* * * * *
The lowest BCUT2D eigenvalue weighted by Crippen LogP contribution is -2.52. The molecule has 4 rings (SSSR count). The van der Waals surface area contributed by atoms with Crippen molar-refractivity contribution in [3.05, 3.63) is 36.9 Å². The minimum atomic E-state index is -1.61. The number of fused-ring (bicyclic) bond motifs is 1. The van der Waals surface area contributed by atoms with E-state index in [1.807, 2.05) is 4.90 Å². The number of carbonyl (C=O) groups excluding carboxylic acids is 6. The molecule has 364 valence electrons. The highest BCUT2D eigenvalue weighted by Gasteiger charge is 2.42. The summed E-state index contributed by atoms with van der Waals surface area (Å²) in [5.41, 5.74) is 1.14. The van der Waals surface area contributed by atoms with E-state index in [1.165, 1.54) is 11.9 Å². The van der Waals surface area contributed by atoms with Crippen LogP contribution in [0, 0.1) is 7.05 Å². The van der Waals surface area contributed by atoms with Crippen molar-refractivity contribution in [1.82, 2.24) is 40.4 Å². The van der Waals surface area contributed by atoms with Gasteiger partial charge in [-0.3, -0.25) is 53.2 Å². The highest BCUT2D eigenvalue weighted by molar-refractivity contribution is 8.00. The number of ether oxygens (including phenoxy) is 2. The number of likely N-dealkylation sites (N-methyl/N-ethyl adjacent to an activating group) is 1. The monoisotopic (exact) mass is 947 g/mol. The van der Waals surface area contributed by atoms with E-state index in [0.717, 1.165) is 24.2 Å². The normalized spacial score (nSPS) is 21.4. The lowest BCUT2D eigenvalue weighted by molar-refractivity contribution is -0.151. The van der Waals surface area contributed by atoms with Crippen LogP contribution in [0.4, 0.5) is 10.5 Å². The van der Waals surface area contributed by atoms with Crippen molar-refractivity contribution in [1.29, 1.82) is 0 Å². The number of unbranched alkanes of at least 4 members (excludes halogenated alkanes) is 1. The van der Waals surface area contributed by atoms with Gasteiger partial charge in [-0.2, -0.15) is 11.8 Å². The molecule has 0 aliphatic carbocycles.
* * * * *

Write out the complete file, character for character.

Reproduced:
The lowest BCUT2D eigenvalue weighted by Crippen LogP contribution is -2.52. The molecule has 4 rings (SSSR count). The van der Waals surface area contributed by atoms with Crippen molar-refractivity contribution in [3.05, 3.63) is 36.9 Å². The minimum atomic E-state index is -1.61. The number of fused-ring (bicyclic) bond motifs is 1. The van der Waals surface area contributed by atoms with E-state index in [1.807, 2.05) is 4.90 Å². The number of carbonyl (C=O) groups excluding carboxylic acids is 6. The molecule has 364 valence electrons. The highest BCUT2D eigenvalue weighted by Gasteiger charge is 2.42. The summed E-state index contributed by atoms with van der Waals surface area (Å²) in [5.41, 5.74) is 1.14. The van der Waals surface area contributed by atoms with E-state index in [1.165, 1.54) is 11.9 Å². The van der Waals surface area contributed by atoms with Crippen LogP contribution in [0, 0.1) is 7.05 Å². The van der Waals surface area contributed by atoms with Crippen molar-refractivity contribution in [1.82, 2.24) is 40.4 Å². The van der Waals surface area contributed by atoms with Gasteiger partial charge in [-0.3, -0.25) is 53.2 Å². The highest BCUT2D eigenvalue weighted by molar-refractivity contribution is 8.00. The number of ether oxygens (including phenoxy) is 2. The number of likely N-dealkylation sites (N-methyl/N-ethyl adjacent to an activating group) is 1. The monoisotopic (exact) mass is 947 g/mol. The van der Waals surface area contributed by atoms with E-state index in [0.717, 1.165) is 24.2 Å². The normalized spacial score (nSPS) is 21.4. The lowest BCUT2D eigenvalue weighted by molar-refractivity contribution is -0.151. The van der Waals surface area contributed by atoms with Crippen LogP contribution in [0.4, 0.5) is 10.5 Å². The van der Waals surface area contributed by atoms with Crippen molar-refractivity contribution in [1.29, 1.82) is 0 Å². The number of unbranched alkanes of at least 4 members (excludes halogenated alkanes) is 1. The van der Waals surface area contributed by atoms with Gasteiger partial charge in [-0.2, -0.15) is 11.8 Å². The molecule has 0 aliphatic carbocycles.